Traffic fatalities in the U.S. increased by eight percent in the first nine months of 2016 compared to the same period in 2015, according to recent estimates from the National Highway Traffic Safety Administration (NHTSA).
There were 25,808 deaths in the first nine months of 2015 and 27,875 deaths in the same time period last year, an increase of more than 2,000 deaths.
Americans traveled more miles during this period thanks to an improved economy. However, these factors alone do not explain the rise in deaths because miles traveled rose by only three percent, according to NHTSA officials.
Federal regulators pointed out that weather could also be a factor in the rise of traffic deaths. Research has shown fatalities increase during warmer weather because there are more daylight hours and Americans do more driving.
Distracted driving may have contributed to more deaths as well, but it is difficult to determine if drivers used cellphones and other mobile devices more often in the first nine months of 2016.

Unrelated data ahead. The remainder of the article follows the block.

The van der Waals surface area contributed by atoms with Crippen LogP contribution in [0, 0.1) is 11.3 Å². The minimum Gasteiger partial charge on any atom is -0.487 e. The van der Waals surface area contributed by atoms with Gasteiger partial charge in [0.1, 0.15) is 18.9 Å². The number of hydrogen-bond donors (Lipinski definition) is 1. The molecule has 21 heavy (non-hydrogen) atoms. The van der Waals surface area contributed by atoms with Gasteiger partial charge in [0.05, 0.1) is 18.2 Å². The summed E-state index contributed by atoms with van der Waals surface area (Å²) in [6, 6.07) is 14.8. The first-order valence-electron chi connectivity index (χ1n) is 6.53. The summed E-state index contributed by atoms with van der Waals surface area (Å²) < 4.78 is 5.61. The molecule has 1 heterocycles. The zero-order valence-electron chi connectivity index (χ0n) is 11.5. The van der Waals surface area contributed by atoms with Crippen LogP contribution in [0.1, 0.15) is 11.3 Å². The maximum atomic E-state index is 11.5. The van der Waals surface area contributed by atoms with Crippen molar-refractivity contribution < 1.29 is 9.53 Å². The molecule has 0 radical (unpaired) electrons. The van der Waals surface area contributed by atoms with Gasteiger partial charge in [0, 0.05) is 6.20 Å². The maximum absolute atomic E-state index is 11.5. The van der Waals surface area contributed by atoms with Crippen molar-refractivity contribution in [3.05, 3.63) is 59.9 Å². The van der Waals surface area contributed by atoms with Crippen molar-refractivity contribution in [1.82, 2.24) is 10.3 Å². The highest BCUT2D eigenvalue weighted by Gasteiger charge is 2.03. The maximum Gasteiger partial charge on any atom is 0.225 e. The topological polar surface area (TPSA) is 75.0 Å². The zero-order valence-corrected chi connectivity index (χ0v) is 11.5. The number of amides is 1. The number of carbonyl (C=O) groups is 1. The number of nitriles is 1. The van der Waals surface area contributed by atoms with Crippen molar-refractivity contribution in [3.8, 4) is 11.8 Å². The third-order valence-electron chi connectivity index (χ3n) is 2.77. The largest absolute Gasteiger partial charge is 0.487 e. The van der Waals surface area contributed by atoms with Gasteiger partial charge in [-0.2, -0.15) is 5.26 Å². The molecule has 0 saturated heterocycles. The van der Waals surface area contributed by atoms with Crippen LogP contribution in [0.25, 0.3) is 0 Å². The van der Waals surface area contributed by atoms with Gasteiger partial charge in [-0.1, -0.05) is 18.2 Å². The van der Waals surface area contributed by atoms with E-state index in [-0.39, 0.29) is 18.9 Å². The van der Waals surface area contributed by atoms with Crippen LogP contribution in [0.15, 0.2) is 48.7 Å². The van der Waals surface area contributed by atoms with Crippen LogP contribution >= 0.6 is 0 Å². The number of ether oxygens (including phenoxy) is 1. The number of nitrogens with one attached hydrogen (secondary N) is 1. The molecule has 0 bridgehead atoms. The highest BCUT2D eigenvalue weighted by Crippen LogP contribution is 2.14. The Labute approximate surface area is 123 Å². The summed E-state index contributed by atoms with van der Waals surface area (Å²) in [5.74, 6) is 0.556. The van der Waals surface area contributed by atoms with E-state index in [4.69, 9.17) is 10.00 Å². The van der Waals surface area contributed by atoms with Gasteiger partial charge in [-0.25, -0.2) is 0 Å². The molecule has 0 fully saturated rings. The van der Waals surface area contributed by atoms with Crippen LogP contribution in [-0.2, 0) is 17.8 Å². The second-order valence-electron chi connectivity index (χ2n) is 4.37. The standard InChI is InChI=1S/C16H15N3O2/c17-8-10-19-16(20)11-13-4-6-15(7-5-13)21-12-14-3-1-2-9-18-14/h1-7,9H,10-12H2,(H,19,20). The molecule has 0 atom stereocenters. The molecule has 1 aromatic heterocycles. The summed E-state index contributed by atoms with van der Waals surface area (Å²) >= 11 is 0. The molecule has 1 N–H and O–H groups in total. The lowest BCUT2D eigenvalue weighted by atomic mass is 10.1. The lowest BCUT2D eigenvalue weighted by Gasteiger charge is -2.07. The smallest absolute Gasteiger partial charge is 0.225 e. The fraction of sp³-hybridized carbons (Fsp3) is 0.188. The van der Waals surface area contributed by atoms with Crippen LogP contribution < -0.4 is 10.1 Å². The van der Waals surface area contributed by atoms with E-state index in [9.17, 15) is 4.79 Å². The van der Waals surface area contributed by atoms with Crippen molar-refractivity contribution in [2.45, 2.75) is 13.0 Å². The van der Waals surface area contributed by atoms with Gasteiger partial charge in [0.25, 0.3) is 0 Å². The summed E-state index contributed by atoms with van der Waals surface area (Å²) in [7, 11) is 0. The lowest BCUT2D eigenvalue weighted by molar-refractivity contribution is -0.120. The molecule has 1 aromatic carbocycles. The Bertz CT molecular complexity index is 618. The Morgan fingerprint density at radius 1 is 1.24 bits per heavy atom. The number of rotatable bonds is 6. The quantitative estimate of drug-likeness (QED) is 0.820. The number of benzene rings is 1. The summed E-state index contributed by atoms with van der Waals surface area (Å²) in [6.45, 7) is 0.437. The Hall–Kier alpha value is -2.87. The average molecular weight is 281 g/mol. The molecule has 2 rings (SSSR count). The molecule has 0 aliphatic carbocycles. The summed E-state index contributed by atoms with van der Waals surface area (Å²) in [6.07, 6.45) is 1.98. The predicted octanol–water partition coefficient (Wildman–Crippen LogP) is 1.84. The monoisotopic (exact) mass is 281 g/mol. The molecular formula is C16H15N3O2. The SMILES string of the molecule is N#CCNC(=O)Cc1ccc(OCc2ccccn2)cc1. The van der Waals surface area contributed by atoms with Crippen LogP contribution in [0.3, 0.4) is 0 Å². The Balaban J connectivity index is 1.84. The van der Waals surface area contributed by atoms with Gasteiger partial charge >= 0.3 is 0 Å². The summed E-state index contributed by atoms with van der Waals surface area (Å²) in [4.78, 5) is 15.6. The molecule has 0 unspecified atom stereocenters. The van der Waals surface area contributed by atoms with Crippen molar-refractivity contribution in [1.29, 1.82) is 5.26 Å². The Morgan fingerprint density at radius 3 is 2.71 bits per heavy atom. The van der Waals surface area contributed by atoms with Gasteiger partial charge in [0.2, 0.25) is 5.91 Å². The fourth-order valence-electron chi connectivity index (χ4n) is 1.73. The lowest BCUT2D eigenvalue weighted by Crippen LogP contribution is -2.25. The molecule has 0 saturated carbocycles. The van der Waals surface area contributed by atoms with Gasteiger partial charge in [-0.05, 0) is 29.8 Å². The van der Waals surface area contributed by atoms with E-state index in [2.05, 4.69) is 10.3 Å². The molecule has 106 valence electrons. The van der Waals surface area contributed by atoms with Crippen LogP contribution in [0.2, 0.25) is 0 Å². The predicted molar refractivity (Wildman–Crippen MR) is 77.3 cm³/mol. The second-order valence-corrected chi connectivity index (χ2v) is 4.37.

Regionally, traffic fatalities are increasing at different paces, according to the report. Over the first nine months of 2016, the New England region saw a 20 percent increase in traffic deaths. However, the region composed of North and South Dakota, Colorado Utah, Wyoming, and Nevada saw only a one percent increase during that period.
The soaring traffic death rate comes as a shock to regulators, because more cars have advanced safety technology such as adaptive cruise control, blind-spot monitoring and rear-view cameras.
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